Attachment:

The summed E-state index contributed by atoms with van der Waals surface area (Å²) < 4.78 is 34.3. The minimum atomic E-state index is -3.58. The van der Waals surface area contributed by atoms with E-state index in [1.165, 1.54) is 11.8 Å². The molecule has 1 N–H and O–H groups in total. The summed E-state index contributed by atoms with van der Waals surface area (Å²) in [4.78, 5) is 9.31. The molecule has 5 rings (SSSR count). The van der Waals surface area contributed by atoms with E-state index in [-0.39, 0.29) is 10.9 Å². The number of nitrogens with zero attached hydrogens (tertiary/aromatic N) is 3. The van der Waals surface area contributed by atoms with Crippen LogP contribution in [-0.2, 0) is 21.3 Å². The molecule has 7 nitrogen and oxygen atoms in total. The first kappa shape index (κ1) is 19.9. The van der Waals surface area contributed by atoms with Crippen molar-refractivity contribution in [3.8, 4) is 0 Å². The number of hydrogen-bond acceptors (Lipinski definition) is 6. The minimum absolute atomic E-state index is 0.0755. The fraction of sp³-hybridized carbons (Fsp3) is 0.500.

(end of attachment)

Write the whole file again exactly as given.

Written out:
The summed E-state index contributed by atoms with van der Waals surface area (Å²) < 4.78 is 34.3. The minimum atomic E-state index is -3.58. The van der Waals surface area contributed by atoms with E-state index in [1.165, 1.54) is 11.8 Å². The molecule has 1 N–H and O–H groups in total. The summed E-state index contributed by atoms with van der Waals surface area (Å²) in [4.78, 5) is 9.31. The molecule has 5 rings (SSSR count). The van der Waals surface area contributed by atoms with E-state index in [-0.39, 0.29) is 10.9 Å². The number of nitrogens with zero attached hydrogens (tertiary/aromatic N) is 3. The van der Waals surface area contributed by atoms with Crippen LogP contribution in [-0.2, 0) is 21.3 Å². The molecule has 7 nitrogen and oxygen atoms in total. The first kappa shape index (κ1) is 19.9. The van der Waals surface area contributed by atoms with Crippen molar-refractivity contribution in [3.8, 4) is 0 Å². The number of hydrogen-bond acceptors (Lipinski definition) is 6. The minimum absolute atomic E-state index is 0.0755. The fraction of sp³-hybridized carbons (Fsp3) is 0.500.